How to find a part-time job

Finding a part-time job to supplement your Student Loan will not only give you more cash to play with, but it’s great for your CV too. Here’s how it’s done…

With students experiencing an average shortfall of £223 every month, it’s clear that Maintenance Loans just aren’t enough to cover living costs in the UK.

As many as 74% of students have part-time jobs at uni. By getting a job, you could start earning a regular, reliable income. This will make a huge difference if you – like so many others – find your Student Loan isn’t big enough.

However, it’s worth noting that part-time jobs don’t just fall out of the sky and onto your lap. First you’ve got to decide what it is you want to do, and then put in the effort to secure a job.

6 best ways to get a part-time job

Here are the most effective ways to get your perfect part-time job:

Look for part-time jobs far in advance

When looking for a job, it’s best to start your search as early as possible. You might not get a job straight away, so don’t wait until you actually need to start working to begin your applications.

Hit the ground running by scouting out part-time positions online and applying for a few jobs before you start university to avoid peak job-hunting season.

Everyone will be looking for work during freshers’ week, but if you’re already at the interview stage, you’re in for a great chance.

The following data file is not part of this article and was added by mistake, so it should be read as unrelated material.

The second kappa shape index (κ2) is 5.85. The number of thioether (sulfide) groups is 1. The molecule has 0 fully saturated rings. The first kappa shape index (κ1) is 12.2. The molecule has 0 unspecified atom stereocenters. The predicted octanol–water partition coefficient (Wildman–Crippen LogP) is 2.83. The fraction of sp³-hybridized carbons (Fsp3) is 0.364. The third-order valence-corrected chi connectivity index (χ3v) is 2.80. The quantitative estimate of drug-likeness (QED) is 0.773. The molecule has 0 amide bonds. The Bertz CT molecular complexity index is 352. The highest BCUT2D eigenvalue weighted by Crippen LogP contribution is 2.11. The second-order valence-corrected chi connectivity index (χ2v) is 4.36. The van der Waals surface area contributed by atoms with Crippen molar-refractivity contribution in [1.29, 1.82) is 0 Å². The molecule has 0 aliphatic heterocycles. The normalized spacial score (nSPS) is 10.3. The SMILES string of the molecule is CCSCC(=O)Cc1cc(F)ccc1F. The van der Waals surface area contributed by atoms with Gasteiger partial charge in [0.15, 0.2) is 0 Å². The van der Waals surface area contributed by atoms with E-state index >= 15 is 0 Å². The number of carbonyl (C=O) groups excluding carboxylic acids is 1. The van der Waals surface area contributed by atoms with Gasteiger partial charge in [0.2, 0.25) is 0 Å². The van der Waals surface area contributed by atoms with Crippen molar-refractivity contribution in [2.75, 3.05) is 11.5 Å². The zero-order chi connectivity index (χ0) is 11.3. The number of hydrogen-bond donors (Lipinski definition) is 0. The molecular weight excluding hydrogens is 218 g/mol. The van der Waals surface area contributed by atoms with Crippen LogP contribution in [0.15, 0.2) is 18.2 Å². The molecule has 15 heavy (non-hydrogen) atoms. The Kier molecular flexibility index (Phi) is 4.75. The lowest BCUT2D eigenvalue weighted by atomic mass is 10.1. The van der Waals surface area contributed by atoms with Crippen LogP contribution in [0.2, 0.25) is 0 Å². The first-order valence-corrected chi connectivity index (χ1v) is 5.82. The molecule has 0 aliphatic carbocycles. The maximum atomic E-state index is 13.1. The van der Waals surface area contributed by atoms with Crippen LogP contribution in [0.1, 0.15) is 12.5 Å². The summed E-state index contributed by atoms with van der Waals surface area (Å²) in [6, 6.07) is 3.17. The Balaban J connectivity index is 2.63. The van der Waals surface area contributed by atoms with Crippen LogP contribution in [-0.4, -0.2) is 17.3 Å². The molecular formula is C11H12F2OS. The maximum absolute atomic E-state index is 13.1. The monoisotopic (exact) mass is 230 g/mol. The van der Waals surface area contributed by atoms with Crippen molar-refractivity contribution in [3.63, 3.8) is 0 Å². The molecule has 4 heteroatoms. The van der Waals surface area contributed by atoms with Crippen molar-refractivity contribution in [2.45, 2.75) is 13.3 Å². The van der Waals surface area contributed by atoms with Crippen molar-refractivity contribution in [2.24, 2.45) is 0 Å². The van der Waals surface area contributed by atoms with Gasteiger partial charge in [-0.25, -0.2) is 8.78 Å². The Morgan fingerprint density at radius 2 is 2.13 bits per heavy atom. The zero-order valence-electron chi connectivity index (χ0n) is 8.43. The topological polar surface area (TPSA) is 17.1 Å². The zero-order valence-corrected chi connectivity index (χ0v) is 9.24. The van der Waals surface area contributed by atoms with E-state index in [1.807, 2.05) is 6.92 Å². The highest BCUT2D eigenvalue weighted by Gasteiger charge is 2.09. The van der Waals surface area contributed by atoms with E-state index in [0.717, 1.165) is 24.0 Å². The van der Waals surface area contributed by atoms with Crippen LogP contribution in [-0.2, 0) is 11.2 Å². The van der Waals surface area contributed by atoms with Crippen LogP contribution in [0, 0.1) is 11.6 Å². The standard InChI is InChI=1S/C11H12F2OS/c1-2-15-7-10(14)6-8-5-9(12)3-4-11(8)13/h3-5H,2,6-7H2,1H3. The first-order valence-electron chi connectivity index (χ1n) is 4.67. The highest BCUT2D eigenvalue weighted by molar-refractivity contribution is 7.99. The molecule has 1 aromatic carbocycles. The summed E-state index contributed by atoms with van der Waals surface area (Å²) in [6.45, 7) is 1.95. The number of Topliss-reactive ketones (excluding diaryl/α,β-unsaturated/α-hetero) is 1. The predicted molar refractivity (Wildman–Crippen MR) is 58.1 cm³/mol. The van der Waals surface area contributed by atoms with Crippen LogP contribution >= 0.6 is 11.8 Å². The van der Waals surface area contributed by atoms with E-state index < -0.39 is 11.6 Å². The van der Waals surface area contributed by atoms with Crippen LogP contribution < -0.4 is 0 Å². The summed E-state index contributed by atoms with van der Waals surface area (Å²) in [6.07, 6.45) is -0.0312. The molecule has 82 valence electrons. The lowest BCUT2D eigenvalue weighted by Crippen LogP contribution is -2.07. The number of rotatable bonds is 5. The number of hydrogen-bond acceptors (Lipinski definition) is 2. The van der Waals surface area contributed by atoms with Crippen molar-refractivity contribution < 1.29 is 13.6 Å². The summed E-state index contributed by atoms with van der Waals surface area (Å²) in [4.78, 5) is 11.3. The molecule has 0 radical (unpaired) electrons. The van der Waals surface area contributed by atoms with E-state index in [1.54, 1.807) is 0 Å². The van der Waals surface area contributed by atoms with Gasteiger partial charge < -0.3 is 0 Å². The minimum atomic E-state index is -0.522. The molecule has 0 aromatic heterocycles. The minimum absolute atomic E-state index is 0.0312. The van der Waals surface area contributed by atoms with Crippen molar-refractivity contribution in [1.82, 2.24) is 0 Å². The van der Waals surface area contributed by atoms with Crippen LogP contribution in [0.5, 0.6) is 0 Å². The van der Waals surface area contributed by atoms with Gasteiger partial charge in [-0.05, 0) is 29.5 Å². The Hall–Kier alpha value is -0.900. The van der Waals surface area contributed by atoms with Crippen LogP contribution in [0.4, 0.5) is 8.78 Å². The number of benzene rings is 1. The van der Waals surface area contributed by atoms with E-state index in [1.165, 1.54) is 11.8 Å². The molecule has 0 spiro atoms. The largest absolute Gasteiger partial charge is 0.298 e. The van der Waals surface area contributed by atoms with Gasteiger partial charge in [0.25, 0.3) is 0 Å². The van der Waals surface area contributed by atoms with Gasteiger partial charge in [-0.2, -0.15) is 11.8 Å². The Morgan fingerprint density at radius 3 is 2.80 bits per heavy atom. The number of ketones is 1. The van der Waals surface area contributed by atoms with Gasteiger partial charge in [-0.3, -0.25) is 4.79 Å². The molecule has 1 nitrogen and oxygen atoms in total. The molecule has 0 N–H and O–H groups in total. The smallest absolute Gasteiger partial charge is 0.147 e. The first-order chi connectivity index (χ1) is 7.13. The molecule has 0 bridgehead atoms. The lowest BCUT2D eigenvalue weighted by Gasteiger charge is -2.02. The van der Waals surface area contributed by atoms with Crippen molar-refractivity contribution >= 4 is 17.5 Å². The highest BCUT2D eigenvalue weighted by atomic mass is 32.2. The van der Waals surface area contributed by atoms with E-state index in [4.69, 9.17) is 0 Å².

Write a brilliant CV

Regardless of the type of job you’re applying for, you’ll need a great résumé that really makes you stand out among other applicants.

Your first stop should be our guide to writing the perfect CV. Even if you think you’ve already nailed your CV, it’s worth reading through our tips to make sure it’s A+ quality.

Keep a copy of your standard CV, then tailor it for each application. For example, if a job advert specifically asks for communication and organisational skills, make sure your CV clearly shows that you have these qualities (backed up with any relevant experience).

Triple check your details

Students are renowned for changing their contact details on the reg, so make sure you always check that the info you’re giving to potential employers is up to date.

Also, be careful to avoid typos – this should be the case throughout your application, but especially in the section with your contact details.

You should pay particular attention to the email address and phone number you include on your application – these will be the details recruiters will use to contact you about interviews.

We also advise against listing a Hotmail email address – they’re probably the least professional-looking of the bunch. You could maybe get an Outlook or Gmail address instead.

Take part in extracurricular activities

We know it seems like a vicious cycle, but having a bit of experience on your CV makes it much easier to land a job. But, if you haven’t had a job before, don’t worry – there are plenty of other things you can do to improve your job applications.